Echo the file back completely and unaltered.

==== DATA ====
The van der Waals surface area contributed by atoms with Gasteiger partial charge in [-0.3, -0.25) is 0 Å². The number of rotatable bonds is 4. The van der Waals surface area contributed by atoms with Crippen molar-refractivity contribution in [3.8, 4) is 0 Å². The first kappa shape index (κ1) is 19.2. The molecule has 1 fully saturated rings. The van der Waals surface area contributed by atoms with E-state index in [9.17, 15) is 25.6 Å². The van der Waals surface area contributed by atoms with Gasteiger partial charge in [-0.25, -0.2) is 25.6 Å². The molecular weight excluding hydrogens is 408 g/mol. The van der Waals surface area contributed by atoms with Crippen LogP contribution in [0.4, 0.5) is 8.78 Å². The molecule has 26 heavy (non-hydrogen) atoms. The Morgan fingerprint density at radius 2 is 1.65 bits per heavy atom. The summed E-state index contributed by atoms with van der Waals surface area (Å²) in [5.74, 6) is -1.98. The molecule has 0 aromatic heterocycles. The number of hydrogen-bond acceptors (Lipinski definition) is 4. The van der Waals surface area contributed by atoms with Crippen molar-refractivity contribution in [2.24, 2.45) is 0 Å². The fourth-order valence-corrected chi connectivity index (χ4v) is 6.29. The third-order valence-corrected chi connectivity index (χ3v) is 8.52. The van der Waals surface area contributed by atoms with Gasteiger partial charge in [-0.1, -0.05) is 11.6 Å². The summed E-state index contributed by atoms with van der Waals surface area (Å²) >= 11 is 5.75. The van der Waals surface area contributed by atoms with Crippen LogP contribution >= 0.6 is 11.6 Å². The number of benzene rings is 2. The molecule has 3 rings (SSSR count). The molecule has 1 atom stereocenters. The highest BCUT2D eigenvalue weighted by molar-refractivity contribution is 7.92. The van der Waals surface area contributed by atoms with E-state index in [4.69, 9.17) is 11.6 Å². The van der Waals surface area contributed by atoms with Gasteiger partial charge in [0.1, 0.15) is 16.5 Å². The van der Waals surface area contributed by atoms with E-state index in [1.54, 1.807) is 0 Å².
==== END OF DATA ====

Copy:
The van der Waals surface area contributed by atoms with Gasteiger partial charge in [-0.3, -0.25) is 0 Å². The number of rotatable bonds is 4. The van der Waals surface area contributed by atoms with Crippen molar-refractivity contribution in [3.8, 4) is 0 Å². The first kappa shape index (κ1) is 19.2. The molecule has 1 fully saturated rings. The van der Waals surface area contributed by atoms with E-state index in [9.17, 15) is 25.6 Å². The van der Waals surface area contributed by atoms with Gasteiger partial charge in [-0.25, -0.2) is 25.6 Å². The molecular weight excluding hydrogens is 408 g/mol. The van der Waals surface area contributed by atoms with Crippen LogP contribution in [0.4, 0.5) is 8.78 Å². The molecule has 26 heavy (non-hydrogen) atoms. The Morgan fingerprint density at radius 2 is 1.65 bits per heavy atom. The summed E-state index contributed by atoms with van der Waals surface area (Å²) in [5.74, 6) is -1.98. The molecule has 0 aromatic heterocycles. The number of hydrogen-bond acceptors (Lipinski definition) is 4. The van der Waals surface area contributed by atoms with Crippen molar-refractivity contribution in [2.24, 2.45) is 0 Å². The fourth-order valence-corrected chi connectivity index (χ4v) is 6.29. The third-order valence-corrected chi connectivity index (χ3v) is 8.52. The van der Waals surface area contributed by atoms with Gasteiger partial charge in [-0.1, -0.05) is 11.6 Å². The summed E-state index contributed by atoms with van der Waals surface area (Å²) >= 11 is 5.75. The van der Waals surface area contributed by atoms with Crippen LogP contribution >= 0.6 is 11.6 Å². The number of benzene rings is 2. The molecule has 3 rings (SSSR count). The molecule has 1 atom stereocenters. The highest BCUT2D eigenvalue weighted by molar-refractivity contribution is 7.92. The van der Waals surface area contributed by atoms with E-state index in [4.69, 9.17) is 11.6 Å². The van der Waals surface area contributed by atoms with Gasteiger partial charge in [0.1, 0.15) is 16.5 Å². The van der Waals surface area contributed by atoms with E-state index in [1.54, 1.807) is 0 Å².